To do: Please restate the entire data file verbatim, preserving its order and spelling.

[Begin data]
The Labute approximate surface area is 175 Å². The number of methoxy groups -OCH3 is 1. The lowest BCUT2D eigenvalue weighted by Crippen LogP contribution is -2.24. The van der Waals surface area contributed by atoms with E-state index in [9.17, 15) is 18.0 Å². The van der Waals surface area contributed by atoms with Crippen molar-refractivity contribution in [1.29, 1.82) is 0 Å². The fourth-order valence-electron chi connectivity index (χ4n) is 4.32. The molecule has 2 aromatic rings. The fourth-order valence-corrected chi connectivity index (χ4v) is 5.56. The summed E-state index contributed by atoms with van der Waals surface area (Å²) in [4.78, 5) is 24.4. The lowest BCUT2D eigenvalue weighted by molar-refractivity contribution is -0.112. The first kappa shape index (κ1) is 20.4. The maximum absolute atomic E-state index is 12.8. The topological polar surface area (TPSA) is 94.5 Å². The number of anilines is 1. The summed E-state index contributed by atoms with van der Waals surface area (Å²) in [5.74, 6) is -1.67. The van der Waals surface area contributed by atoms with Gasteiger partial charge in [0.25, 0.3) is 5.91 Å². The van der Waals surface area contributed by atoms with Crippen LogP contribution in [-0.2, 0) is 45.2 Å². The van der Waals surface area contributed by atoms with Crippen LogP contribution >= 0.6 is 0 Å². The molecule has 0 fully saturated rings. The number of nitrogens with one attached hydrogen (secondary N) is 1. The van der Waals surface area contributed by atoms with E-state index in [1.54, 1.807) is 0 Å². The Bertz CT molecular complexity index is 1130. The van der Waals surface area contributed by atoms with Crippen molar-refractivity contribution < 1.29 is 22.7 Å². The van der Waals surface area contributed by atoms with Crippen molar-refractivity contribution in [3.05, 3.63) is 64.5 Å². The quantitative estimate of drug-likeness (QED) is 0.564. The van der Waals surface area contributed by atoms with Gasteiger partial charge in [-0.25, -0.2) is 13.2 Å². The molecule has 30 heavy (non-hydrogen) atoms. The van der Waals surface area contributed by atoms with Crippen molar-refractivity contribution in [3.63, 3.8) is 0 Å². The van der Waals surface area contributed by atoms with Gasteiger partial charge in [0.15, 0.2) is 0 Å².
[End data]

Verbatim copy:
The Labute approximate surface area is 175 Å². The number of methoxy groups -OCH3 is 1. The lowest BCUT2D eigenvalue weighted by Crippen LogP contribution is -2.24. The van der Waals surface area contributed by atoms with E-state index in [9.17, 15) is 18.0 Å². The van der Waals surface area contributed by atoms with Crippen molar-refractivity contribution in [1.29, 1.82) is 0 Å². The fourth-order valence-electron chi connectivity index (χ4n) is 4.32. The molecule has 2 aromatic rings. The fourth-order valence-corrected chi connectivity index (χ4v) is 5.56. The summed E-state index contributed by atoms with van der Waals surface area (Å²) in [4.78, 5) is 24.4. The lowest BCUT2D eigenvalue weighted by molar-refractivity contribution is -0.112. The first kappa shape index (κ1) is 20.4. The maximum absolute atomic E-state index is 12.8. The topological polar surface area (TPSA) is 94.5 Å². The number of anilines is 1. The summed E-state index contributed by atoms with van der Waals surface area (Å²) in [5.74, 6) is -1.67. The van der Waals surface area contributed by atoms with Gasteiger partial charge in [0.25, 0.3) is 5.91 Å². The van der Waals surface area contributed by atoms with Crippen LogP contribution in [-0.2, 0) is 45.2 Å². The van der Waals surface area contributed by atoms with Crippen LogP contribution >= 0.6 is 0 Å². The molecule has 0 fully saturated rings. The number of nitrogens with one attached hydrogen (secondary N) is 1. The van der Waals surface area contributed by atoms with E-state index in [1.54, 1.807) is 0 Å². The Bertz CT molecular complexity index is 1130. The van der Waals surface area contributed by atoms with Crippen molar-refractivity contribution < 1.29 is 22.7 Å². The van der Waals surface area contributed by atoms with Crippen molar-refractivity contribution in [3.05, 3.63) is 64.5 Å². The quantitative estimate of drug-likeness (QED) is 0.564. The van der Waals surface area contributed by atoms with Gasteiger partial charge in [-0.25, -0.2) is 13.2 Å². The molecule has 30 heavy (non-hydrogen) atoms. The van der Waals surface area contributed by atoms with Crippen molar-refractivity contribution in [3.63, 3.8) is 0 Å². The van der Waals surface area contributed by atoms with Gasteiger partial charge in [0.15, 0.2) is 0 Å².